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Embraer jet crashes in Tver Region, Wagner PMC boss Yevgeny Prigozhin listed among passengers, reports Russia’s Federal Air Transport Agency

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An Embraer Legacy 600 business jet with the tail number RA-02795 has crashed in Russia’s Tver Region. The Telegram channel Grey Zone, which has ties to the Wagner Private Military Company (PMC), reported that the plane belonged to the organization’s leader Yevgeny Prigozhin, and was shot down by Russian air defenses in the region’s Bologovsky District.

The incident involving the private aircraft claimed the lives of 10 individuals, as stated by the Russian Emergencies Ministry. Russia’s Federal Air Transport Agency (Rosaviatsia) confirmed that the list of passengers included Yevgeny Prigozhin, according to a report by state-run news agency TASS.

“An investigation has been launched into the crash of an Embraer airplane that occurred this evening in the Tver Region. According to the passenger list, the name and surname of Yevgeny Prigozhin is among them,” the agency said.

According to data from the Flightradar flight tracker service, the plane took off from an airport near Solnechnogorsk in the Moscow Region earlier today, and made its way towards Tver.

The video of the plane crash was published by Telegram channel Baza.

In October 2019, a military An-72 transport plane crashed in the Democratic Republic of Congo (DRC), carrying several Russians. Around that time, online propaganda outlet Readovka claimed Yevgeny Prigozhin was onboard. Prigozhin, the founder of the Wagner Private Military Company, remained out of the public eye for some time after the incident.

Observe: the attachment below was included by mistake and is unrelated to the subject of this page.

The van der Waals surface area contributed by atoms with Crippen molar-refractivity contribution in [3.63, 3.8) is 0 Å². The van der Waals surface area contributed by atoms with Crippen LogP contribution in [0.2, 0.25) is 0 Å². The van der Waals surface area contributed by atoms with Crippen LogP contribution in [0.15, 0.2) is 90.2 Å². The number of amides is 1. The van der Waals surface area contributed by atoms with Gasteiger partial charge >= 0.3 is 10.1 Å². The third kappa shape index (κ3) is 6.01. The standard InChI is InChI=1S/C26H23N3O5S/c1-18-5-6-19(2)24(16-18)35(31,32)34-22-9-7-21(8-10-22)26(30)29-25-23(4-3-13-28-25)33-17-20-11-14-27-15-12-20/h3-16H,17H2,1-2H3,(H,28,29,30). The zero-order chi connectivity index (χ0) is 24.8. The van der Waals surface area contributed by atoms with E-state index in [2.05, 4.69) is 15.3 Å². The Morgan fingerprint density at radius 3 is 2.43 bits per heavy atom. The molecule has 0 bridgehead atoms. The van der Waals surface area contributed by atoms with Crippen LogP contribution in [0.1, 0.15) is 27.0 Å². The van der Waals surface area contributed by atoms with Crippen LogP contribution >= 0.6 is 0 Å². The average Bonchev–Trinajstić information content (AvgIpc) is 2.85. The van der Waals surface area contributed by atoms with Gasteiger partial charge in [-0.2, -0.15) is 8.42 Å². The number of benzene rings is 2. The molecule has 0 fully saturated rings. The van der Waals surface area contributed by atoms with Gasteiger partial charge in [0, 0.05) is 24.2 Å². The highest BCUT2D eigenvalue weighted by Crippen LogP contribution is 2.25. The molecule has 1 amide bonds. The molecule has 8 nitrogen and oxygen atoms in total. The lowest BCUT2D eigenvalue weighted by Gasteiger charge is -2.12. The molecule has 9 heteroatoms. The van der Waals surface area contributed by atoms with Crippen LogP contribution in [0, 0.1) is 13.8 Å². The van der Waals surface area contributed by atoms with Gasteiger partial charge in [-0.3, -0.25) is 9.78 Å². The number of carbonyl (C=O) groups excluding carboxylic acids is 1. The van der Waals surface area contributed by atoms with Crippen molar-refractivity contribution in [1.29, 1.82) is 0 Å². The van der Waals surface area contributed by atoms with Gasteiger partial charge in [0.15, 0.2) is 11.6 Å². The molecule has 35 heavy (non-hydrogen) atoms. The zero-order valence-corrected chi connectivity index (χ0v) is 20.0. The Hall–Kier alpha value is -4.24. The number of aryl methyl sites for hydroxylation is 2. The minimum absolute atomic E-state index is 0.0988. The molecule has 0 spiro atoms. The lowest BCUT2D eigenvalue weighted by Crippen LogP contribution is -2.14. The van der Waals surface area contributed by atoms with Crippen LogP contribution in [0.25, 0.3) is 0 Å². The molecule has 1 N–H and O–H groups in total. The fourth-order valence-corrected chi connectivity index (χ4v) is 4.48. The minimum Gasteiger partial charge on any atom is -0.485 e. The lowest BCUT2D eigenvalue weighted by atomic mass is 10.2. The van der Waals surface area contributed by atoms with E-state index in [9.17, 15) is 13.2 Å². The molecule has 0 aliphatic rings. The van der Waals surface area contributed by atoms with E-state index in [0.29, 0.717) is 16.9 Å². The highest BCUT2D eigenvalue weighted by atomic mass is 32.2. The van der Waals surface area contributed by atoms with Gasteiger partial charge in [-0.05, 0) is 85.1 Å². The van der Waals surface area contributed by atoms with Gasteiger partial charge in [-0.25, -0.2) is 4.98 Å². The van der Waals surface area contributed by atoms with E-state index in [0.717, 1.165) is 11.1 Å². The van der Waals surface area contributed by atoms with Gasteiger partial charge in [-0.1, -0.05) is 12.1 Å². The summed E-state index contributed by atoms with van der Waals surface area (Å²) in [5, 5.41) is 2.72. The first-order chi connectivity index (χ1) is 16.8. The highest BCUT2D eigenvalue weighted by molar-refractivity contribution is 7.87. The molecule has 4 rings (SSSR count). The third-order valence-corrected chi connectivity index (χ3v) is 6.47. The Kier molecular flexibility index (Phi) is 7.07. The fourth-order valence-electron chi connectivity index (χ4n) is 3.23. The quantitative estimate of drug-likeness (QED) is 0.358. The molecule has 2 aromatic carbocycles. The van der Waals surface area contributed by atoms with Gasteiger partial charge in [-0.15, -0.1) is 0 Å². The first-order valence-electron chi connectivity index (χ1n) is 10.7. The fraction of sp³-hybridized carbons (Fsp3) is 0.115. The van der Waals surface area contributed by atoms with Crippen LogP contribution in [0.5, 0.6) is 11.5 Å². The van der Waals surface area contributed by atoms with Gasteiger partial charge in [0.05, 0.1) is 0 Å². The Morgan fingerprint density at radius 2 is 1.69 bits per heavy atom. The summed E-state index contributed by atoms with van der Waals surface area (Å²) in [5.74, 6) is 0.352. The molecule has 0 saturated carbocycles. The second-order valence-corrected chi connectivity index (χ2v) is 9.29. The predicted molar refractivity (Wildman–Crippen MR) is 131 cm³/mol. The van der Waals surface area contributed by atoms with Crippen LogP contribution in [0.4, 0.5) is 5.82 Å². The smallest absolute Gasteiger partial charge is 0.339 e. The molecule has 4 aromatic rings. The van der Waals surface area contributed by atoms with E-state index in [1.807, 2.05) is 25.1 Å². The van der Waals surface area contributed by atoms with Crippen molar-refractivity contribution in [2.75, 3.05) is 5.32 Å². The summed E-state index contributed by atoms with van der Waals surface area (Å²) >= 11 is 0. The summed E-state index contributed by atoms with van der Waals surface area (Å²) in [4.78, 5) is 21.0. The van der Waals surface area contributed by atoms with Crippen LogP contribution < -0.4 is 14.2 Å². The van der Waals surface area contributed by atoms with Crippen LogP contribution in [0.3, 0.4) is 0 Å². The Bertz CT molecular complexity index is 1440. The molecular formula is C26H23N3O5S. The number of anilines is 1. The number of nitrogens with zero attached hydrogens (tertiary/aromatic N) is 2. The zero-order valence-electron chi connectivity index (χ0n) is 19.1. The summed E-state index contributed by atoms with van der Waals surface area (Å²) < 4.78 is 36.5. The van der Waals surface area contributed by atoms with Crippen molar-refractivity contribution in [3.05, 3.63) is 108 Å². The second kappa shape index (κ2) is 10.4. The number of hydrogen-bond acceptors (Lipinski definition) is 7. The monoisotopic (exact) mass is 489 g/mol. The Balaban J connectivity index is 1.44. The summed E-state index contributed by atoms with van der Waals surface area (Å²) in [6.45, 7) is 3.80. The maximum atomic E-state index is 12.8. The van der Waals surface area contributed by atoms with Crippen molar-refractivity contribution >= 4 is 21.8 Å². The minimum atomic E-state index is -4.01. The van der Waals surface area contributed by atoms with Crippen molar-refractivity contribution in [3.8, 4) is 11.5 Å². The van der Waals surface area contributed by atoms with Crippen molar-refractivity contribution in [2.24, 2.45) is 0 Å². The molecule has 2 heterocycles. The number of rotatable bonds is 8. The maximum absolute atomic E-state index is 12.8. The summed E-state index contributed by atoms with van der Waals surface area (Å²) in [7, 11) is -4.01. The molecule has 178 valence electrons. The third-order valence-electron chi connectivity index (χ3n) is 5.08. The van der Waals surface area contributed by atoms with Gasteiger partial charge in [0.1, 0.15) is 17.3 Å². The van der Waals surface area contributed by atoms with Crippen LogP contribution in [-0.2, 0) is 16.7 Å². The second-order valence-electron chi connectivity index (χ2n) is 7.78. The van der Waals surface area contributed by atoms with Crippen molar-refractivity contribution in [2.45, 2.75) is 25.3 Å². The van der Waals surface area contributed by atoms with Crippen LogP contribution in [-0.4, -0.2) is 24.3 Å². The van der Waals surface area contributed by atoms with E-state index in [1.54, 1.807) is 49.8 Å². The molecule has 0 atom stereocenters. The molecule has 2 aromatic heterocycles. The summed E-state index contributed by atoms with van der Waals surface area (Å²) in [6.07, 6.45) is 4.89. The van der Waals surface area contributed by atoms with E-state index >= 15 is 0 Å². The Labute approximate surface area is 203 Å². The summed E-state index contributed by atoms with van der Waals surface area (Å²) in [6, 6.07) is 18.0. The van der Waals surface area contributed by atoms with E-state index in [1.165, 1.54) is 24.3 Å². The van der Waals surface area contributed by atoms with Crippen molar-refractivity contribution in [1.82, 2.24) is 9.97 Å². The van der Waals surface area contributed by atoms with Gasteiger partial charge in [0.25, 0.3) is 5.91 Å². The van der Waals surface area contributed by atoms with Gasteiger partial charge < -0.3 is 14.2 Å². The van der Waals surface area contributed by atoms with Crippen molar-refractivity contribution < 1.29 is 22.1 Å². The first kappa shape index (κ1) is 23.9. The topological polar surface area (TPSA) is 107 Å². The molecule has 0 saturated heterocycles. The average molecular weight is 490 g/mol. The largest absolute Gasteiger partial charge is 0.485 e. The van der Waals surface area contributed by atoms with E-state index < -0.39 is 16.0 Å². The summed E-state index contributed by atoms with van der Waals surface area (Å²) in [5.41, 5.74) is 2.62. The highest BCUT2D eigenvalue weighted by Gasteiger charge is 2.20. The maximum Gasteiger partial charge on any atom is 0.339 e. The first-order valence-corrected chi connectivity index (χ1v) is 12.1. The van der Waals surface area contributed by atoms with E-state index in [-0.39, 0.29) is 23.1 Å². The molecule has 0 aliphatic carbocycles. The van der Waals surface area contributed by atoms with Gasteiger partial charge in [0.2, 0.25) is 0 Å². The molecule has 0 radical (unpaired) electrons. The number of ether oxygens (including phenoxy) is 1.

On June 25, 2023, Prigozhin declared a military mutiny against the Russian authorities. During the mutiny, the PMC’s mercenaries shot down a Russian army airplane and six helicopters. Although the official count of casualties was not disclosed, reports suggest at least 13 military personnel were killed. The surprise mutiny caught Russian military and security forces off guard — not only did they fail to intercept the group, but they also actively resisted supporting Putin, essentially defying orders from higher-ups.

After the Wagner leader abandoned the plan to advance towards Moscow and agreed to “go to Belarus” following a conversation with Alexander Lukashenko, a source within Russia's military intelligence agency, the GRU, informed The Insider that the threat to Prigozhin still persisted.

“During the rebellion, it was difficult for Putin to kill Prigozhin simply because he didn’t have enough political capital to easily deal with a man who had gained a certain level of popularity due to his rhetoric as a ‘truth-seeker.’ [as confirmed by sociological data — The Insider] But after some time has passed, Putin may well punish Prigozhin in order to send a signal to the rest. So if I were him, I would not go out onto the balcony in the near future, lest I accidentally fall off.”

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